Sh*t I Learned in Prison.
I've been to prison more times than I can count. I've kicked it with murderers, drug dealers, gang members and more than a couple of prostitutes and heroin junkies behind bars.
You're probably thinking, "Wait a minute. What did you get caught doing, girlie?" It's likely not what you're thinking. You can now turn off "Bad Girls" by Donna Summer, if it was playing in your head. I wasn't doing time for any crime. I went there willingly and, quite surprisingly, I also found it made me blissfully happy to do!
It all started after an initial desire to do a concert in prison was expressed by a few of the band members I managed at the time. One time behind bars, and I was hooked. I ended up forming a non-profit project to support regular visits behind bars for the next five years, because I saw the positive impact we could make if we developed something beyond a concert. I worked with the lead singer to create a program that included music and teaching mantra, meditation and yoga among other transformational tools. We also added in the occasional community leader or interfaith minister to give inspirational talks. It was a killer program, if I do say so myself.
Highly intelligent and well-spoken to the illiterate and mentally disadvantaged in some way, they were funny, scared, full of bravado, legit scary, messed up, painfully insecure, straight up lost, mouthy, silent, brooding, tattooed up with "prison ink," tall, short, thin, fat, chiseled with muscles... I discovered "everyone" represented in prison and let go of my preconceived notions that prisoners are bad people.
After we'd hustle to get set up in what facilities called the "chapel" (they were mostly big bleak rooms with rows of chairs that often smelled of cafeteria gunk and cleaning solution), groups of inmates would shuffle in, take seats and silently stare at us. After a few times behind bars, I realized something. Inmates have almost everything taken away from them physically and psychologically, but one thing that can't be taken away is their ability to give respect. Respect is a valuable currency in prison. Those inmates, whether or not they liked us, gave us a certain level of respect for willingly going through all of the hoops necessary to get in and give them our attention. That was a big deal, because it's damn hard to get into prison when you haven't committed a crime. In fact, most prisons made volunteering near impossible. Even the ones that did, often had guards that made it known they didn't want us there. There's a belief system among prison staff that convicted criminals don't deserve anything good while serving their time. They are in prison to be punished. Period. I had more than a couple of guards say things like "you are wasting your time" and that we "were nothing but a security risk." Lovely, no?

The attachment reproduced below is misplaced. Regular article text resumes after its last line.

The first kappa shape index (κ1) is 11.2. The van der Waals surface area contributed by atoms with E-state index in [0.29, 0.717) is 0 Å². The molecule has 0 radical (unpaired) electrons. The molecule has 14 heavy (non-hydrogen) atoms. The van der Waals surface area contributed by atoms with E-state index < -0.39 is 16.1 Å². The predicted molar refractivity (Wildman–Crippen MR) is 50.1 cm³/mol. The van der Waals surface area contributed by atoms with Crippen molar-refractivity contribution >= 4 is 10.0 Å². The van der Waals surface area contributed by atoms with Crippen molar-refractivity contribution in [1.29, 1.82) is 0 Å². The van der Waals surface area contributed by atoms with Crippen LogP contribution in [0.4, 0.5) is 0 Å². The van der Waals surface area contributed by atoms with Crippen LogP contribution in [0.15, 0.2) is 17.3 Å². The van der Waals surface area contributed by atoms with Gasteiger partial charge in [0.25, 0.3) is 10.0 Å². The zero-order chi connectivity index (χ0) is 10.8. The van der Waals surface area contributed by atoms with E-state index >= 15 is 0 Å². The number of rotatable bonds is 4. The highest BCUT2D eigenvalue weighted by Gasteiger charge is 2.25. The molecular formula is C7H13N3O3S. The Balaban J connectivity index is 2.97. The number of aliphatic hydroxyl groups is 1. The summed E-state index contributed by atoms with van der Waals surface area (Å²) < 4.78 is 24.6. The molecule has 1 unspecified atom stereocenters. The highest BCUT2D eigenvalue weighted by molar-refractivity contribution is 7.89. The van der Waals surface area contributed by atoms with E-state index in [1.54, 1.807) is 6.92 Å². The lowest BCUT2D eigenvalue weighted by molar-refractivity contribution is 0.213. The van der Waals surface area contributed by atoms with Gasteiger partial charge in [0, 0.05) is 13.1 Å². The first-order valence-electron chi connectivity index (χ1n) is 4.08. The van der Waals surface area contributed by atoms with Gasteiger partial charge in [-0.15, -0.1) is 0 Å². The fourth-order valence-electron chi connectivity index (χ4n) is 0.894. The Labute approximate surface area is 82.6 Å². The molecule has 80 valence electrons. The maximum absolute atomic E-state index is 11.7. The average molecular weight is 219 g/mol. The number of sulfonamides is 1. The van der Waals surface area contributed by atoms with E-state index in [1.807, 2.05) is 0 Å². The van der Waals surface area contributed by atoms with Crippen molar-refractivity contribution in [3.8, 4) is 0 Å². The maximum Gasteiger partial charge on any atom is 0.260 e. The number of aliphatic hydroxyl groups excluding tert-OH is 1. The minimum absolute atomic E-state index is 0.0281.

Inmates knew the "anti-volunteer/anti-reward" stance, so gave us props for getting in and treating them with dignity. While I was told every single time about the potential for those inmates to attack us, I knew they never would because of that respect factor. And they never did. They were on the whole, wonderful fun. Most of them would drop their emotional walls within minutes and sing, laugh, cry, comfort each other and raise their hands to answer questions. Truthfully, they were some of the most enthusiastic audiences that band ever had.
There are so many things I want people to consider about the prison system. Things that directly impact those of us on the outside. One that stands out is: